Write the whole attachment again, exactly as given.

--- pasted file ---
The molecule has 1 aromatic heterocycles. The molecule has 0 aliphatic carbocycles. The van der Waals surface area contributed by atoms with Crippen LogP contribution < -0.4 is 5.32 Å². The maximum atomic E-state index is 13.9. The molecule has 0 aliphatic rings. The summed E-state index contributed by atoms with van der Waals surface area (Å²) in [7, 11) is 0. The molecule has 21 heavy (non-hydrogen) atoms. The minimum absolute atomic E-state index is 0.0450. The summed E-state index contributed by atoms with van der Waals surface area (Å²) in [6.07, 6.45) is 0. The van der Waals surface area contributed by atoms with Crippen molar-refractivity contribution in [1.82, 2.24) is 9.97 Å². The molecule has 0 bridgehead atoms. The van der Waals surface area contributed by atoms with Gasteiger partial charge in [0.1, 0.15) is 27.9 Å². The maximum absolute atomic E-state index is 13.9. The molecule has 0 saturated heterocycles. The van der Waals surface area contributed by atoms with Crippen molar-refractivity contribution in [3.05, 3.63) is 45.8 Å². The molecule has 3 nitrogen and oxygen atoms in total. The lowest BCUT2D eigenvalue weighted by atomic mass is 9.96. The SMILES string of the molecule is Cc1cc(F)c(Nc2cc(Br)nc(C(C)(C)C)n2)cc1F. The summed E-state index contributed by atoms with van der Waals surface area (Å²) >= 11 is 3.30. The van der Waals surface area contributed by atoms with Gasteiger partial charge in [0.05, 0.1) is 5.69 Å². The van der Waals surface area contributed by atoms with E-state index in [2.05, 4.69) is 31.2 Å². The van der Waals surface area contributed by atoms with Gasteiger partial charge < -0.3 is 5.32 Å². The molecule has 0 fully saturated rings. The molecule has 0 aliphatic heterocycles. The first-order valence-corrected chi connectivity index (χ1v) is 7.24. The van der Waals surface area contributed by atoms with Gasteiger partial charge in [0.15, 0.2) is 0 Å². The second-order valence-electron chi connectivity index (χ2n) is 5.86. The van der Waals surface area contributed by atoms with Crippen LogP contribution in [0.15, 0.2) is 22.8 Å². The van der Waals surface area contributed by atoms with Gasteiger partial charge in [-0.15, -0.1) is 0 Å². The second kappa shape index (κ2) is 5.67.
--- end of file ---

The molecule has 1 aromatic heterocycles. The molecule has 0 aliphatic carbocycles. The van der Waals surface area contributed by atoms with Crippen LogP contribution < -0.4 is 5.32 Å². The maximum atomic E-state index is 13.9. The molecule has 0 aliphatic rings. The summed E-state index contributed by atoms with van der Waals surface area (Å²) in [7, 11) is 0. The molecule has 21 heavy (non-hydrogen) atoms. The minimum absolute atomic E-state index is 0.0450. The summed E-state index contributed by atoms with van der Waals surface area (Å²) in [6.07, 6.45) is 0. The van der Waals surface area contributed by atoms with Crippen molar-refractivity contribution in [1.82, 2.24) is 9.97 Å². The molecule has 0 bridgehead atoms. The van der Waals surface area contributed by atoms with Gasteiger partial charge in [0.1, 0.15) is 27.9 Å². The maximum absolute atomic E-state index is 13.9. The molecule has 0 saturated heterocycles. The van der Waals surface area contributed by atoms with Crippen molar-refractivity contribution in [3.05, 3.63) is 45.8 Å². The molecule has 3 nitrogen and oxygen atoms in total. The lowest BCUT2D eigenvalue weighted by atomic mass is 9.96. The SMILES string of the molecule is Cc1cc(F)c(Nc2cc(Br)nc(C(C)(C)C)n2)cc1F. The summed E-state index contributed by atoms with van der Waals surface area (Å²) >= 11 is 3.30. The van der Waals surface area contributed by atoms with Gasteiger partial charge in [0.05, 0.1) is 5.69 Å². The van der Waals surface area contributed by atoms with E-state index in [2.05, 4.69) is 31.2 Å². The van der Waals surface area contributed by atoms with Gasteiger partial charge < -0.3 is 5.32 Å². The molecule has 0 fully saturated rings. The molecule has 0 aliphatic heterocycles. The first-order valence-corrected chi connectivity index (χ1v) is 7.24. The van der Waals surface area contributed by atoms with Gasteiger partial charge in [0.15, 0.2) is 0 Å². The second-order valence-electron chi connectivity index (χ2n) is 5.86. The van der Waals surface area contributed by atoms with Crippen LogP contribution in [0.15, 0.2) is 22.8 Å². The van der Waals surface area contributed by atoms with Gasteiger partial charge in [-0.15, -0.1) is 0 Å². The second kappa shape index (κ2) is 5.67.